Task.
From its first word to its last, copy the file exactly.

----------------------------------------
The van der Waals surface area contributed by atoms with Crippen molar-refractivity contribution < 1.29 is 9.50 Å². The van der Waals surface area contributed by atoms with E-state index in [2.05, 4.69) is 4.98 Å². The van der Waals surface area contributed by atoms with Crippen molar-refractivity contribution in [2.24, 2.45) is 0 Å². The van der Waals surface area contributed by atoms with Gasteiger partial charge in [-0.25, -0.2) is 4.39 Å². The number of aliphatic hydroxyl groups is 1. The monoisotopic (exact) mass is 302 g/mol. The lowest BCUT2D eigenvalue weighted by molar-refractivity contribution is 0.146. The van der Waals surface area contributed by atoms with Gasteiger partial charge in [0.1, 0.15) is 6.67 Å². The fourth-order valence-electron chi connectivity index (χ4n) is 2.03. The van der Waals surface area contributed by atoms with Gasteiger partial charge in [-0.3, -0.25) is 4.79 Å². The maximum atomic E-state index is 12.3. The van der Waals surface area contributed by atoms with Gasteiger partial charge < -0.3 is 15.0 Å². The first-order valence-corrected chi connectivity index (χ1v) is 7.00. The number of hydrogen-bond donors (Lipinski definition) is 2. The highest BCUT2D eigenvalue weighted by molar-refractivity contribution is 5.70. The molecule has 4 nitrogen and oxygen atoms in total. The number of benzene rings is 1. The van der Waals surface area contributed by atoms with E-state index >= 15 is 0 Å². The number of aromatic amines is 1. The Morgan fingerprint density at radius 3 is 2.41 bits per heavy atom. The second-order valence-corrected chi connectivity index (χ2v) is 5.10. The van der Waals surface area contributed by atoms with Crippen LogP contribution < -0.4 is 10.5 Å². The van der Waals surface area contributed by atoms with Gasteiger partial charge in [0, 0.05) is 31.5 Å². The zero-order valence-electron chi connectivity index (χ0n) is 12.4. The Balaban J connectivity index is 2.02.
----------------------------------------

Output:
The van der Waals surface area contributed by atoms with Crippen molar-refractivity contribution < 1.29 is 9.50 Å². The van der Waals surface area contributed by atoms with E-state index in [2.05, 4.69) is 4.98 Å². The van der Waals surface area contributed by atoms with Crippen molar-refractivity contribution in [2.24, 2.45) is 0 Å². The van der Waals surface area contributed by atoms with Gasteiger partial charge in [-0.25, -0.2) is 4.39 Å². The number of aliphatic hydroxyl groups is 1. The monoisotopic (exact) mass is 302 g/mol. The lowest BCUT2D eigenvalue weighted by molar-refractivity contribution is 0.146. The van der Waals surface area contributed by atoms with Gasteiger partial charge in [0.1, 0.15) is 6.67 Å². The fourth-order valence-electron chi connectivity index (χ4n) is 2.03. The van der Waals surface area contributed by atoms with Gasteiger partial charge in [-0.3, -0.25) is 4.79 Å². The maximum atomic E-state index is 12.3. The van der Waals surface area contributed by atoms with Gasteiger partial charge < -0.3 is 15.0 Å². The first-order valence-corrected chi connectivity index (χ1v) is 7.00. The number of hydrogen-bond donors (Lipinski definition) is 2. The highest BCUT2D eigenvalue weighted by molar-refractivity contribution is 5.70. The molecule has 4 nitrogen and oxygen atoms in total. The number of benzene rings is 1. The van der Waals surface area contributed by atoms with E-state index >= 15 is 0 Å². The number of aromatic amines is 1. The Morgan fingerprint density at radius 3 is 2.41 bits per heavy atom. The second-order valence-corrected chi connectivity index (χ2v) is 5.10. The van der Waals surface area contributed by atoms with Crippen LogP contribution < -0.4 is 10.5 Å². The van der Waals surface area contributed by atoms with Gasteiger partial charge in [0, 0.05) is 31.5 Å². The zero-order valence-electron chi connectivity index (χ0n) is 12.4. The Balaban J connectivity index is 2.02.